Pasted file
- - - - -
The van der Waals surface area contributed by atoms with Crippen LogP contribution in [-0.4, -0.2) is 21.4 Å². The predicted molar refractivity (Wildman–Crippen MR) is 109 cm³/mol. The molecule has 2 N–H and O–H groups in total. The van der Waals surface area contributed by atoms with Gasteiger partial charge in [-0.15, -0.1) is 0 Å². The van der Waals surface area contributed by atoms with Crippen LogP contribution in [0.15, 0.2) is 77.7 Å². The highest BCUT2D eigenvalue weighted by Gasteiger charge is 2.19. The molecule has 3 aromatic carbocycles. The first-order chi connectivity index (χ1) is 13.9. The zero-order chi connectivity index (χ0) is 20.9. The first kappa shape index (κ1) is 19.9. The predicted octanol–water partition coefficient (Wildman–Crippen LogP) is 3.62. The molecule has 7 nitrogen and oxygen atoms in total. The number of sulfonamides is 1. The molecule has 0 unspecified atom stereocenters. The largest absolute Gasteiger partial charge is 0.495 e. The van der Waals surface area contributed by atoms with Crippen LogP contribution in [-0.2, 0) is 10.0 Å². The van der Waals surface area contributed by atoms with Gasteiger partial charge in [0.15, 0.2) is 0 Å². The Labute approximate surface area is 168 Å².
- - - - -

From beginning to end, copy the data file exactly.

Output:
The van der Waals surface area contributed by atoms with Crippen LogP contribution in [-0.4, -0.2) is 21.4 Å². The predicted molar refractivity (Wildman–Crippen MR) is 109 cm³/mol. The molecule has 2 N–H and O–H groups in total. The van der Waals surface area contributed by atoms with Gasteiger partial charge in [-0.15, -0.1) is 0 Å². The van der Waals surface area contributed by atoms with Crippen LogP contribution in [0.15, 0.2) is 77.7 Å². The highest BCUT2D eigenvalue weighted by Gasteiger charge is 2.19. The molecule has 3 aromatic carbocycles. The first-order chi connectivity index (χ1) is 13.9. The zero-order chi connectivity index (χ0) is 20.9. The first kappa shape index (κ1) is 19.9. The predicted octanol–water partition coefficient (Wildman–Crippen LogP) is 3.62. The molecule has 7 nitrogen and oxygen atoms in total. The number of sulfonamides is 1. The molecule has 0 unspecified atom stereocenters. The largest absolute Gasteiger partial charge is 0.495 e. The van der Waals surface area contributed by atoms with Crippen LogP contribution in [-0.2, 0) is 10.0 Å². The van der Waals surface area contributed by atoms with Gasteiger partial charge in [0.15, 0.2) is 0 Å². The Labute approximate surface area is 168 Å².